Yeah Yeah Yeahs, Kirin J Callinan @ Metro Theatre, Sydney (22/01/13)
VICTORIA BIRCH gets caught up in Karen O’s hypnotising web at the YEAH YEAH YEAHS’ only Big Day Out sidehow.
Watching Kirin J Callinan is like watching a five-year-old scribble all over his favourite book; there’s a persistent need to spoil things, an almost spiteful will to parade great songs in front of a distorted mirror and laugh at their ugly reflection. Stripping his hands of surgical gloves (which is about as theatrical as it gets, no bench pressing from random audience members tonight) Callinan starts his support set with ‘Thighs’. His fine baritone serenades simple rhyming couplets about stars and moons and rooms, lovely ballady stuff if the guitar didn’t piss all over any romantic sentiment by having its volume turned up to ear-bleed.
The set continues in a similar vein as Callinan and three band members boot their way through whatever genre takes their fancy, from bouncy electro pop to industrial instrumentals to spaced out torch songs. Much of it is admirable, a lot of it is strange, little of it is actually likeable. It’s hard to gain purchase on Callinan’s songs because of the tension between a desire to fall for his work and his willful rejection of your affections. He challenges the nature of songwriting and the assumption that songwriters consistently cut out their souls and offer them up in the hope you’ll love them. It’s music driven by ideas, not necessarily heart and Callinan either makes for an interesting, thought-provoking performer or, as my plus one exclaims, an utter wanker.
If Kirin J Callinan’s performance is designed to make you feel uncomfortable, Karen O’s performance is designed to make you feel loved. Tonight is just for you, yes YOU. Karen O is a star, a showbiz phenomenon for the indie end of town. Resplendent in sequins and monochrome zebra print, she bounds on stage like it was only yesterday the Yeah Yeah Yeahs were scrappy art punk renegades prone to messy sets bristling with the promise of chaos and subversion.
It wasn’t yesterday, it was 10 years ago and responses that felt spontaneous and reflexive have been transcribed into pure performance. Watching Karen Orzolek spew water over her face and pogo like she’s mainlined tartrazine is still entertaining, but there’s no way she’s going to fall off that stage like she did in 2003. It’s unlikely Nick Zinner will deviate from the script and start shredding to the sound of screaming feedback or that Brian Chase will start a fight between the drums and Karen O’s ego. There’s no chance tonight will surprise anyone, least of all the Yeah Yeah Yeahs.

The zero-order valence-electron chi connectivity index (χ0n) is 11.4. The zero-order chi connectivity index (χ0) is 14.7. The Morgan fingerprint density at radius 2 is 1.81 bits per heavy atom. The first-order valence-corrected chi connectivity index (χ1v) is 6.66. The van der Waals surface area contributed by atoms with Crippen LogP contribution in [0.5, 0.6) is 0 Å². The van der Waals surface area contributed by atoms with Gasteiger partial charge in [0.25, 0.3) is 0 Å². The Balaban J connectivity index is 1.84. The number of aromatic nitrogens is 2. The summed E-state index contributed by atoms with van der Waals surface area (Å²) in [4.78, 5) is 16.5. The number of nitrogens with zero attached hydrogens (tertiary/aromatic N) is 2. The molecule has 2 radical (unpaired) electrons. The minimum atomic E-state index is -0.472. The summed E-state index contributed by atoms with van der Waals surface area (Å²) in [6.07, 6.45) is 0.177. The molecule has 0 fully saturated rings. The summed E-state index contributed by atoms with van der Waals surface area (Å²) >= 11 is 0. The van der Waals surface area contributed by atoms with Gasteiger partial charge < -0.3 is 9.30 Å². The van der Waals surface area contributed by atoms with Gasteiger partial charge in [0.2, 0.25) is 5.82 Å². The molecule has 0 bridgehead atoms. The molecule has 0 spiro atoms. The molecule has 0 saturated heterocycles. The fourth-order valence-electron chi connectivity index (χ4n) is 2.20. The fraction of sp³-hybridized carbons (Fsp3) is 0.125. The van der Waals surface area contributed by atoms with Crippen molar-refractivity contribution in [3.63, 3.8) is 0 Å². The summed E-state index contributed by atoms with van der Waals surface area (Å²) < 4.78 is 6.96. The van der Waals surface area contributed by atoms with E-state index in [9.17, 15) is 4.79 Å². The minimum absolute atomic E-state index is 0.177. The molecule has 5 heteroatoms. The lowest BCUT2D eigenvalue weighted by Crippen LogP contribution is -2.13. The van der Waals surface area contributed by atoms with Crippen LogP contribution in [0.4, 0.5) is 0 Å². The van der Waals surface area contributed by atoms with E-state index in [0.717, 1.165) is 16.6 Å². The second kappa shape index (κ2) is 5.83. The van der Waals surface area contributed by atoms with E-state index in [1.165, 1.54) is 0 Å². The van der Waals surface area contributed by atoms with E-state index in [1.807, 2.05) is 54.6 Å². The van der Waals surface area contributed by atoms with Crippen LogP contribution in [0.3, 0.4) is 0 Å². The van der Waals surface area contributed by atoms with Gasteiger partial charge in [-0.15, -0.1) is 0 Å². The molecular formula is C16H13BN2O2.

That said, this isn’t a band going through the motions; choreography isn’t the antithesis of sincerity. Orzolek is a professional performer, she may have contorted her body in exactly the same way a thousand times to ‘Black Tongue’s’ bluesy grind, yet there’s not a hint of fatigue. She still laces ‘Rich and Cold Light’ with sex and magic, writhing against the amps one minute, grabbing the hands of fevered fans the next (like true pop stars do when the folks at the front beg for the smallest of physical connections).
‘Heads Will Roll’ and ‘Zero’ remain dance floor belters and their arrival causes the jam-packed Metro to lose its shit. ‘Maps’ and ‘Skeletons’ provide the ebb, small pockets of tender emotion that Karen O dedicates to,well, lots of people, but of course most importantly “all the lovers out there”. New songs also appear and if ‘Mosquito’ is anything to go by, guitars will run riot like they did a decade ago.
Whether the new material changes the band’s live performance remains to be seen. It’s true that they could keep doing the same thing for another 10 years and audiences would never get bored. Karen O invests enough blood and spit in her on-stage persona to keep fans happy. Still, when ‘Date with the Night’ starts to wobble on its axis it’s a reminder of just how thrilling the band can be – for the first time it’s not entirely clear what’s coming. Nick Zinner turns his guitar towards the speakers as if challenging them to a duel while Karen O lashes the stage with the microphone like she’s never going to stop. I catch my breath and for the briefest of moments my spine tingles.